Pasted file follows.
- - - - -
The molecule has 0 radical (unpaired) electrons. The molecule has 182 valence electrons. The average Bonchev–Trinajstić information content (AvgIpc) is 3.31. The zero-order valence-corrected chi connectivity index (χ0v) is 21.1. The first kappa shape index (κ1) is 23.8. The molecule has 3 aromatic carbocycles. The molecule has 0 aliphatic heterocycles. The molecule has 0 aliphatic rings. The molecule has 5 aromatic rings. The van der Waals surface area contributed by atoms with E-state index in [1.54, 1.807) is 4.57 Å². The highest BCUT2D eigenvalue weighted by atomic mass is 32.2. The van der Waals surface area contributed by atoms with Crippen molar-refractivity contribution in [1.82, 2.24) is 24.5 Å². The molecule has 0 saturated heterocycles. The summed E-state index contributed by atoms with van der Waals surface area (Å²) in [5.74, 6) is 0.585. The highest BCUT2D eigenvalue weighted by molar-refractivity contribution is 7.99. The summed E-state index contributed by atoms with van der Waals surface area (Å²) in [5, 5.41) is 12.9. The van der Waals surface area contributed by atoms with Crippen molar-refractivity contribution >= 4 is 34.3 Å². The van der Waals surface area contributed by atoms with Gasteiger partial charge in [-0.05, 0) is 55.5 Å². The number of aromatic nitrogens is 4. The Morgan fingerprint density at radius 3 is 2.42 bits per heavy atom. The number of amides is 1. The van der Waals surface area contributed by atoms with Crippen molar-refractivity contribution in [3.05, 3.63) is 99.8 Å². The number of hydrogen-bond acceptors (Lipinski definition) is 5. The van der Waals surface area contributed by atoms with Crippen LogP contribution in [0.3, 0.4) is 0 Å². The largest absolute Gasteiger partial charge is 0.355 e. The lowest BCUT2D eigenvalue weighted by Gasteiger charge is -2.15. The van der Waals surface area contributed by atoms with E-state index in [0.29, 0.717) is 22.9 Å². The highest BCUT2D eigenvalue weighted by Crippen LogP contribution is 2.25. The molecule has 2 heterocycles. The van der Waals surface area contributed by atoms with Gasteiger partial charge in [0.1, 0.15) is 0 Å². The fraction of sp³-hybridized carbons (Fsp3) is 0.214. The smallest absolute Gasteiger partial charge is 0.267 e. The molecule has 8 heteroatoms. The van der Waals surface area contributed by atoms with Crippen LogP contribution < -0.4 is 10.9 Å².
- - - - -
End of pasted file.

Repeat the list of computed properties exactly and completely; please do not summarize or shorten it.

The molecule has 0 radical (unpaired) electrons. The molecule has 182 valence electrons. The average Bonchev–Trinajstić information content (AvgIpc) is 3.31. The zero-order valence-corrected chi connectivity index (χ0v) is 21.1. The first kappa shape index (κ1) is 23.8. The molecule has 3 aromatic carbocycles. The molecule has 0 aliphatic heterocycles. The molecule has 0 aliphatic rings. The molecule has 5 aromatic rings. The van der Waals surface area contributed by atoms with E-state index in [1.54, 1.807) is 4.57 Å². The highest BCUT2D eigenvalue weighted by atomic mass is 32.2. The van der Waals surface area contributed by atoms with Crippen molar-refractivity contribution in [1.82, 2.24) is 24.5 Å². The molecule has 0 saturated heterocycles. The summed E-state index contributed by atoms with van der Waals surface area (Å²) in [5.74, 6) is 0.585. The highest BCUT2D eigenvalue weighted by molar-refractivity contribution is 7.99. The summed E-state index contributed by atoms with van der Waals surface area (Å²) in [5, 5.41) is 12.9. The van der Waals surface area contributed by atoms with Crippen molar-refractivity contribution >= 4 is 34.3 Å². The van der Waals surface area contributed by atoms with Gasteiger partial charge in [-0.05, 0) is 55.5 Å². The number of aromatic nitrogens is 4. The Morgan fingerprint density at radius 3 is 2.42 bits per heavy atom. The number of amides is 1. The van der Waals surface area contributed by atoms with Crippen molar-refractivity contribution in [3.05, 3.63) is 99.8 Å². The number of hydrogen-bond acceptors (Lipinski definition) is 5. The van der Waals surface area contributed by atoms with Crippen LogP contribution in [0.3, 0.4) is 0 Å². The largest absolute Gasteiger partial charge is 0.355 e. The lowest BCUT2D eigenvalue weighted by Gasteiger charge is -2.15. The van der Waals surface area contributed by atoms with E-state index in [0.29, 0.717) is 22.9 Å². The highest BCUT2D eigenvalue weighted by Crippen LogP contribution is 2.25. The molecule has 2 heterocycles. The van der Waals surface area contributed by atoms with Gasteiger partial charge in [0.1, 0.15) is 0 Å². The fraction of sp³-hybridized carbons (Fsp3) is 0.214. The smallest absolute Gasteiger partial charge is 0.267 e. The molecule has 8 heteroatoms. The van der Waals surface area contributed by atoms with Crippen LogP contribution < -0.4 is 10.9 Å².